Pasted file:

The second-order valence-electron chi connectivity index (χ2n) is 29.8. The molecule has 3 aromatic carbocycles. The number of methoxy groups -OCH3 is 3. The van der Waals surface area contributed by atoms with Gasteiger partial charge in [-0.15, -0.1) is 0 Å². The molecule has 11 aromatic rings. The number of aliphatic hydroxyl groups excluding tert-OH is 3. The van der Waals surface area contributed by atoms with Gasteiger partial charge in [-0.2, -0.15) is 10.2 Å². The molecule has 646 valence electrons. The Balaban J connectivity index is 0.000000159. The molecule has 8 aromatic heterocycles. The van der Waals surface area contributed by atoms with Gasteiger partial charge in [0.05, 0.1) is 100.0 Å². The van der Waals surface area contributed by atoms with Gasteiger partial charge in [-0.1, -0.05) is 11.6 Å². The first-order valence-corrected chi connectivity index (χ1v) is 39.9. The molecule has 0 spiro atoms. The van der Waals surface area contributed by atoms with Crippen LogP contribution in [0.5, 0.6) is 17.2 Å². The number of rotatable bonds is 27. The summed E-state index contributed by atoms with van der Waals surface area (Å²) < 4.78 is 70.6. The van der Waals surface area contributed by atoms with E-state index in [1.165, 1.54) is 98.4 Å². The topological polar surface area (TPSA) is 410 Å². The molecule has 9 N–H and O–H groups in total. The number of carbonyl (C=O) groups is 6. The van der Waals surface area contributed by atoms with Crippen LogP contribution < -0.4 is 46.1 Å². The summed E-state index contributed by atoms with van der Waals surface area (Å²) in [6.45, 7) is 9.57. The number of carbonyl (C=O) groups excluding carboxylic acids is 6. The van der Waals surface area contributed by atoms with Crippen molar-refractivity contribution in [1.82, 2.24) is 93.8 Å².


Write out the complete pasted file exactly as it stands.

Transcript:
The second-order valence-electron chi connectivity index (χ2n) is 29.8. The molecule has 3 aromatic carbocycles. The number of methoxy groups -OCH3 is 3. The van der Waals surface area contributed by atoms with Gasteiger partial charge in [-0.15, -0.1) is 0 Å². The molecule has 11 aromatic rings. The number of aliphatic hydroxyl groups excluding tert-OH is 3. The van der Waals surface area contributed by atoms with Gasteiger partial charge in [-0.2, -0.15) is 10.2 Å². The molecule has 646 valence electrons. The Balaban J connectivity index is 0.000000159. The molecule has 8 aromatic heterocycles. The van der Waals surface area contributed by atoms with Gasteiger partial charge in [0.05, 0.1) is 100.0 Å². The van der Waals surface area contributed by atoms with Gasteiger partial charge in [-0.1, -0.05) is 11.6 Å². The first-order valence-corrected chi connectivity index (χ1v) is 39.9. The molecule has 0 spiro atoms. The van der Waals surface area contributed by atoms with Crippen LogP contribution in [0.5, 0.6) is 17.2 Å². The number of rotatable bonds is 27. The summed E-state index contributed by atoms with van der Waals surface area (Å²) < 4.78 is 70.6. The van der Waals surface area contributed by atoms with E-state index in [1.165, 1.54) is 98.4 Å². The topological polar surface area (TPSA) is 410 Å². The molecule has 9 N–H and O–H groups in total. The number of carbonyl (C=O) groups is 6. The van der Waals surface area contributed by atoms with Crippen LogP contribution < -0.4 is 46.1 Å². The summed E-state index contributed by atoms with van der Waals surface area (Å²) in [6.45, 7) is 9.57. The number of carbonyl (C=O) groups excluding carboxylic acids is 6. The van der Waals surface area contributed by atoms with Crippen molar-refractivity contribution in [1.82, 2.24) is 93.8 Å².